Flat Futures to Begin Thursday

Airboss, Metro in Picture

Futures for Canada's main stock index were slightly changed on Thursday as hopes of a large fiscal stimulus package under new U.S. President Joe Biden outweighed weakness in oil prices.

The S&P/TSX Composite Index ended Wednesday ahead 57.54 points to 18,014.91.

The Canadian dollar inched lower 0.01 cents to 79.18 cents U.S.

March futures gained less than 0.1% Thursday.

Canadian pension funds are seeking to boost their real estate investments, betting the slumping property market will recover as the COVID-19 pandemic recedes and office workers and city dwellers return to downtown properties.

Cormark Securities cut the target price on Airboss of America to $24.00

National Bank of Canada cut the target price on Metro Inc. to $64.00 from $65.00

Scotiabank cut the target price on TCP Energy to $69.00 from $72.00

On the economic beat, Statistics Canada reported growth in new home prices slowed for the third consecutive month, rising 0.3% in December compared with November.

The agency also reports that despite the recent slowdown, new home prices were up 4.6% year over year in December.


The TSX Venture Exchange gained 14.67 points, or 1.6%, to close Wednesday at 946.15.


U.S. stock futures rose in early morning trading on Thursday a day after the major averages hit record highs on Inauguration Day.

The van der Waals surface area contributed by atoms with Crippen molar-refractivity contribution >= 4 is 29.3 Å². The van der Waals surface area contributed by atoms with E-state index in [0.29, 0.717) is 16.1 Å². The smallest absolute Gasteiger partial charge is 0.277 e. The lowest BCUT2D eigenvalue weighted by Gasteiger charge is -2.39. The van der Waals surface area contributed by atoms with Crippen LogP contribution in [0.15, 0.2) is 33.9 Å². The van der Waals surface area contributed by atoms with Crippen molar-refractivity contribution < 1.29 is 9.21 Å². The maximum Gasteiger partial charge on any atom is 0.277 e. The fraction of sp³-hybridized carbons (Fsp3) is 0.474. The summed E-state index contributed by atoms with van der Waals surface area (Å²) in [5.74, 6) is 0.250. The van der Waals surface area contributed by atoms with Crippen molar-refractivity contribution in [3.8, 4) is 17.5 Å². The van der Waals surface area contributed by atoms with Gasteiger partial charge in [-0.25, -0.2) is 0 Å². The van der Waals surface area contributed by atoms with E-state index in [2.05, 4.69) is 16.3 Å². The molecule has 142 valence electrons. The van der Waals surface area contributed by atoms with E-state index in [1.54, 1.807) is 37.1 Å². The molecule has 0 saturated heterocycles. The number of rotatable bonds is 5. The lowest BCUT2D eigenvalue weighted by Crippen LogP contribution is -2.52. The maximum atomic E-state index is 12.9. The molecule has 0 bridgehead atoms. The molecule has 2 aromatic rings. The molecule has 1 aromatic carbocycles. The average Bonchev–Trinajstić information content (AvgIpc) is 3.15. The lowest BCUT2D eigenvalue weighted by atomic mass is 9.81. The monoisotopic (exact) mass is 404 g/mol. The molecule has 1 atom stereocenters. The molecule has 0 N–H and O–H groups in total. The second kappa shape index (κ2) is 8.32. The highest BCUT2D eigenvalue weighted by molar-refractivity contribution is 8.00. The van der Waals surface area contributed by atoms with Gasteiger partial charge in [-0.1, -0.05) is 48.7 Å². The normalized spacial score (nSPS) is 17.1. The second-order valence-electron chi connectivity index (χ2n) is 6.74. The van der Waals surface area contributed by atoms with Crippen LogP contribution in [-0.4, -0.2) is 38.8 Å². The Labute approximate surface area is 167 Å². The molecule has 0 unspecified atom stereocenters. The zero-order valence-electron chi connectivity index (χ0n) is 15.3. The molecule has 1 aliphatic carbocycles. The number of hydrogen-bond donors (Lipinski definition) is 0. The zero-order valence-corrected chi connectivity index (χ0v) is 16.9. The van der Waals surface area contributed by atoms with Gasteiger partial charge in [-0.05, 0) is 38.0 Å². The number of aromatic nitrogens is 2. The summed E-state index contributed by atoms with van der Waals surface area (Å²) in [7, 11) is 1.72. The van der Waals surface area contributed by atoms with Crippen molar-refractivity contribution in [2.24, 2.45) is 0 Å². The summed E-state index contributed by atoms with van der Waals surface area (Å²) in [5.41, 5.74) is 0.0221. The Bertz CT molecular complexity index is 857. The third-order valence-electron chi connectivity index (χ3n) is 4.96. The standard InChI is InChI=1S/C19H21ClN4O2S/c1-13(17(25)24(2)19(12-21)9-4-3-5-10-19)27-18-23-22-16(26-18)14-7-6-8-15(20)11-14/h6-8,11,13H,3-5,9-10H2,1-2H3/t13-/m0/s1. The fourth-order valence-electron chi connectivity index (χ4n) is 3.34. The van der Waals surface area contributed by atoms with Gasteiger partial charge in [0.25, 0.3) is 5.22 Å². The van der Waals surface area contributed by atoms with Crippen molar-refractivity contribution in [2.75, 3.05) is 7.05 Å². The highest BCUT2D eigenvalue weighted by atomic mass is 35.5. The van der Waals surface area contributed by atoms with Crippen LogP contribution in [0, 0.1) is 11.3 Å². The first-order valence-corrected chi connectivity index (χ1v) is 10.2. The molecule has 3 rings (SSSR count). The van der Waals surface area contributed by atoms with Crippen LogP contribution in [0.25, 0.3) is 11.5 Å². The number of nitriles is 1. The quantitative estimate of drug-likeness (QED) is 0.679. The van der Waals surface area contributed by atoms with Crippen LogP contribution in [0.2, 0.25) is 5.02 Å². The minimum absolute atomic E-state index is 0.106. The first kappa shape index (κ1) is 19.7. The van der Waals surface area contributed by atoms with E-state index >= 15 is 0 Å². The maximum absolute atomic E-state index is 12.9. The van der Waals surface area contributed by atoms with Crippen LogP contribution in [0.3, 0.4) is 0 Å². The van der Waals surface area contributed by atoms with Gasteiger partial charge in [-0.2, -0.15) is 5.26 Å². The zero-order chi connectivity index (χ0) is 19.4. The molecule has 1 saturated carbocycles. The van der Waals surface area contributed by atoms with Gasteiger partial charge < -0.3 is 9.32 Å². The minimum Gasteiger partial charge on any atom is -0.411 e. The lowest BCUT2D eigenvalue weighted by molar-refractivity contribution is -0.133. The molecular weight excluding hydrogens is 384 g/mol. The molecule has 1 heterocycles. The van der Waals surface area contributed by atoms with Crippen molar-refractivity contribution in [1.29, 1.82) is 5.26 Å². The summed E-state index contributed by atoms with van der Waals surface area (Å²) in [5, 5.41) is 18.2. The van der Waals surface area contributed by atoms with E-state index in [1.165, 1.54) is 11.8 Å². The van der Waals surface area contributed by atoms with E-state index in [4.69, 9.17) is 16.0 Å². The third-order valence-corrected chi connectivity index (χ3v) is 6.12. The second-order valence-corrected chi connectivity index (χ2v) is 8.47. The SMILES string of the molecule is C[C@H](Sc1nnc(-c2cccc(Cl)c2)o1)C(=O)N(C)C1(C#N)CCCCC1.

Futures for the Dow Jones Industrial gained 54 points, or 0.2%, to 31,150.

Futures for the S&P 500 acquired 8.25 points, or 0.2%, at 3,853.25.

Futures for the NASDAQ Composite picked up 58.5 points, or 0.4%, to 13,325.75.

Earnings season continues on Thursday with Baker Hughes, Union Pacific and Citrix reporting before the bell. Intel, IBM and CSX report after the closing bell on Thursday.

President Joe Biden released details of his COVID plan on his first full day in office, including 10 executive orders and his intent to use the Defense Production Act to ramp up protective equipment production.

Biden will seek to accelerate the rollout of vaccines by providing more local and state funding, creating more vaccination sites and launching a national education campaign.

U.S. equities rose to record highs on Wednesday as the latest batch of strong corporate earnings rolled in and as Biden was sworn in, ushering in hope that an improved vaccine rollout will ensure a smoother and faster reopening.

Major U.S. airline United dipped more than 2% in premarket trading after missing on the top and bottom lines of its quarterly earnings released Wednesday night. The airline warned sales would continue to suffer in the early part of 2021 as the coronavirus pandemic drags on.

And key economic data was due at 8:30 a.m. ET. when the Labor Department will release last week’s jobless claims. Economists polled by Dow Jones expect 925,000 Americans filed for unemployment last week, down from the previous week’s 965,000.

Biden was sworn in as the 46th U.S. president on Wednesday, succeeding former President Donald Trump. During an inaugural address in which he called on Americans to reject efforts to sow division and pledged to work for the voters who did not support him, Biden declared, "Democracy has prevailed."

Along with the COVID response plan released Thursday, investors are also watching eagerly if Biden can get his proposed $1.9-trillion coronavirus relief bill through Congress.

Overseas, in Japan, the Nikkei 225 climbed 0.8%, while in Hong Kong, the Hang Seng index dropped 0.1%.

Oil prices retreated 27 cents to $53.04 U.S. a barrel.

Gold prices dulled in price 70 cents to $1,835.80 U.S.